With all the minor league data acquired, let’s start out with a snapshot into what the best minor league seasons since 2007 are with no context adjustments added.

With MLEs and quality-of-level accounted for, here’s what the top 20 seasons now look like. Unsurprisingly, these are all in the upper minors.


With all the historical data lined up and adjustments made, here’s where get into the key area of this research: establishing a baseline expectation for each minor leaguer heading into a respective season. As I mentioned above, not all over/under-performances by a player can be directly attributed to an organization’s player development, but establishing an expected level of performance for each player, we can determine how often an organization has a player that exceeds expectations, which is one of the more obvious signs of a good PD system.

The first step in this process is a necessity for pretty much any projection system, implementing an aging curve. By finding the weighted mean for change in production from age to age + 1 (23 to 24, 29 to 30, etc.), smoothing the line of best fit, and then applying that expected change to each player season, context for the effects of aging, which should be independent of an organization’s PD skills, can be accounted for.

Much research on the aging curve of Major League Baseball players has been done in the past. According to research done by Chet Gutwein at FanGraphs, hitters usually see slight improvement year-to-year up until just past their mid-20s, plateau in performance around the age of 30, and then see growing decreases in their performance the further they get into their 30s.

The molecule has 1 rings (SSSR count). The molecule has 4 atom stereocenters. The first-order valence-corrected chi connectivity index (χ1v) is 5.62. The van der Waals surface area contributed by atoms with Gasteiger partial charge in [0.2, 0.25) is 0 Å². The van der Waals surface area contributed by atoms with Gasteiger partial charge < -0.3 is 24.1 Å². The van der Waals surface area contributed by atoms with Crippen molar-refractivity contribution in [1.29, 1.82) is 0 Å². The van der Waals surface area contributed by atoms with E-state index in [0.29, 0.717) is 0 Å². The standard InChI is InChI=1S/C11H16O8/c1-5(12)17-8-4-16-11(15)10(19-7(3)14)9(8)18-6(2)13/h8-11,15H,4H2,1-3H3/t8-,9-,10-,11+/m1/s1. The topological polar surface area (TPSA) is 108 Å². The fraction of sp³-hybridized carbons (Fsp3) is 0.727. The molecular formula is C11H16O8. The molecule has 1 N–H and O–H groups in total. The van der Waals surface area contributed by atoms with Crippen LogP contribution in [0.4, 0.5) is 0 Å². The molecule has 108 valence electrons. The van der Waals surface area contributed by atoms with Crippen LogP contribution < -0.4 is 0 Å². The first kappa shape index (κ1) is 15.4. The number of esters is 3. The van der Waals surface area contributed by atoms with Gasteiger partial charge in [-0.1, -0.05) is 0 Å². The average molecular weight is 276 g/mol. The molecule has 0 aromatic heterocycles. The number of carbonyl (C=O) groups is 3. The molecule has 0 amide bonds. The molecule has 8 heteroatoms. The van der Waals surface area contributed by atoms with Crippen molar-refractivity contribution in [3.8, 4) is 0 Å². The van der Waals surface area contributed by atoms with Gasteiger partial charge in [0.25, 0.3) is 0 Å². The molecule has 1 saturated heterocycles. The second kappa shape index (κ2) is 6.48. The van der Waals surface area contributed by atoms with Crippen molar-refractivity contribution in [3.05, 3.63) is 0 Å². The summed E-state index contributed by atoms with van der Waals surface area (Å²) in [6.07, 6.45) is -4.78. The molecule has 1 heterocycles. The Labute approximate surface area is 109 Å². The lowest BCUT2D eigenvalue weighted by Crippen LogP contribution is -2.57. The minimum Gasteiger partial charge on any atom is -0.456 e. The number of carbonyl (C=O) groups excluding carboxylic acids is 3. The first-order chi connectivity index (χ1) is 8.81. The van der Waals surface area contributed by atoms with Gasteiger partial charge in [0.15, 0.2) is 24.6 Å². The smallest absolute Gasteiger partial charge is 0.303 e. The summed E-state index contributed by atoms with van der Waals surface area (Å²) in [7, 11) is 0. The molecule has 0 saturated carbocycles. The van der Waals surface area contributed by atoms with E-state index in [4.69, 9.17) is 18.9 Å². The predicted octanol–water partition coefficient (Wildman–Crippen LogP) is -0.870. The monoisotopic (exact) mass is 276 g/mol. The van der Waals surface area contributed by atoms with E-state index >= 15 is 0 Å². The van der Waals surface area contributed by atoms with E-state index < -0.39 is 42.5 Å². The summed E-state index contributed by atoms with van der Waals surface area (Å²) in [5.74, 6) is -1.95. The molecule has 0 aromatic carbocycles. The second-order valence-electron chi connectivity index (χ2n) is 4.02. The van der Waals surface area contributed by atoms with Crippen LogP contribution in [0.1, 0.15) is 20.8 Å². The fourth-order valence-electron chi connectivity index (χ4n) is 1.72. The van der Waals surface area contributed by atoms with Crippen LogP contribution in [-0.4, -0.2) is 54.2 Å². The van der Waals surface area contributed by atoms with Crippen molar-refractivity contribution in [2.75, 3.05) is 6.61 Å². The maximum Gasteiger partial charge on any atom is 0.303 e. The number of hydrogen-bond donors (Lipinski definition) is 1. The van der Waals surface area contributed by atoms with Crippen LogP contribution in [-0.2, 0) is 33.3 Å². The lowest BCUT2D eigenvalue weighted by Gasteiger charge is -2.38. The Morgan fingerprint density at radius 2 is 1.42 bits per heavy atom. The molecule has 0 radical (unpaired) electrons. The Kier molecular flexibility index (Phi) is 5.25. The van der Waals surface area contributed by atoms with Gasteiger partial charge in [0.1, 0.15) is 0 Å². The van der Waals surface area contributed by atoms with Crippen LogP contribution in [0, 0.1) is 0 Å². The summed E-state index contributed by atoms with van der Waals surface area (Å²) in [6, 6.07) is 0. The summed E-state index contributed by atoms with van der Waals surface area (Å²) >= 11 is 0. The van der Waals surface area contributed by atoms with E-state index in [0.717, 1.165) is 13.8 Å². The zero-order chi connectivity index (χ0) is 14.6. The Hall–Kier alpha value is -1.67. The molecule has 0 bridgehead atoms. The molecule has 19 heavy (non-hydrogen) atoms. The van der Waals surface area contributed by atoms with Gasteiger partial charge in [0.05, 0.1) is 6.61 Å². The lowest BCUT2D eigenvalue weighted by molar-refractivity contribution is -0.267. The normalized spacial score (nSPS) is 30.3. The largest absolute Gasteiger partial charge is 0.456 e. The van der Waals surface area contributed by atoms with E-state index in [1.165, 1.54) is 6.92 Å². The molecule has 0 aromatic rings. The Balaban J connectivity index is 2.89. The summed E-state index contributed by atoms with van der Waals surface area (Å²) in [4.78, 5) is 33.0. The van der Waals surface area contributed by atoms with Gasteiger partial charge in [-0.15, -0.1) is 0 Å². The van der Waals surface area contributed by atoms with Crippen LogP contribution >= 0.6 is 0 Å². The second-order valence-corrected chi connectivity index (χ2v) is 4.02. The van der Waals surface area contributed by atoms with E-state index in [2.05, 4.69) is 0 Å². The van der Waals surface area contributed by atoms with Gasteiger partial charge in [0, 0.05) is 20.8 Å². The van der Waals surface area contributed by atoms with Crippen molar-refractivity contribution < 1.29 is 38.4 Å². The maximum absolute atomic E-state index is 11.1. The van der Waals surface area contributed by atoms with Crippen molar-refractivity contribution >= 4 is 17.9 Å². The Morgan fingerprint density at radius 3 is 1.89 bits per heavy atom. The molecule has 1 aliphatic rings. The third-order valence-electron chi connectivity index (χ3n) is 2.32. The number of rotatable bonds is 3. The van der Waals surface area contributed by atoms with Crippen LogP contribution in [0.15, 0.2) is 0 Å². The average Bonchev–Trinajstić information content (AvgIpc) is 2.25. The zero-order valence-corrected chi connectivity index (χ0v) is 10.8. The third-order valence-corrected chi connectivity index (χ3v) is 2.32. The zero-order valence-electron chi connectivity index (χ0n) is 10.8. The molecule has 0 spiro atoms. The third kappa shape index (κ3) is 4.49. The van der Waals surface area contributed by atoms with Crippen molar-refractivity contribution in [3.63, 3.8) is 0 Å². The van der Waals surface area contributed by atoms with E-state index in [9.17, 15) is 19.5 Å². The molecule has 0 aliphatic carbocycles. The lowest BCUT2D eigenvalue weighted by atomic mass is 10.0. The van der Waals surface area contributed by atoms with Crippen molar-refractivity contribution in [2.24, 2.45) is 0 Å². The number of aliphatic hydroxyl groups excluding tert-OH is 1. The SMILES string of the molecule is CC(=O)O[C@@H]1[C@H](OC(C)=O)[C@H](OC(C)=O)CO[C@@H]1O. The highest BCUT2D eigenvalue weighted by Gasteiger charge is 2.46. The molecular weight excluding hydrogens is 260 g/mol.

For the minor league aging curve, the dynamics are obviously different. For reasons such as…

  • Most hitters and pitchers in the lowest levels of the minor leagues are still quite far way from fully developing their bodies
  • There’s far less variance in age across every level of the minor leagues compared to the majors.

For hitters, the minor league aging curve shows a rapidly increasing gain in performance each year from the age of 17 until 24, where strides performance-wise for a hitter peak. Hitters still make decreasing year-over-year gains from ages 26 to 30, followed by a plateau and decline into their 30s.

For pitchers, the minor league aging curve shows the same rapid improvement in results on the mound from the same ages, 17 to 24, where the curve peaks. And just like hitters, a shrinking increase year-over-year is seen to late-20s/early-30s, followed by a plateau and peak. With pitchers, there is one very noticeable difference. The peak in performance gains is more pronounced.

With the aging curve set up and the performance measurements adjusted for sample size and level, the projections are ready. There’s not really a whole lot to get into with this part. It’s a simple weighting system that rates recent seasons more heavily, less recent seasons less-so.

Though the goal here wasn’t to build the most accurate projection system possible, I did want to make sure what I was doing made sense.

Adjusted wRC+ (n) vs. Adjusted wRC+ (n-1)0.51914.69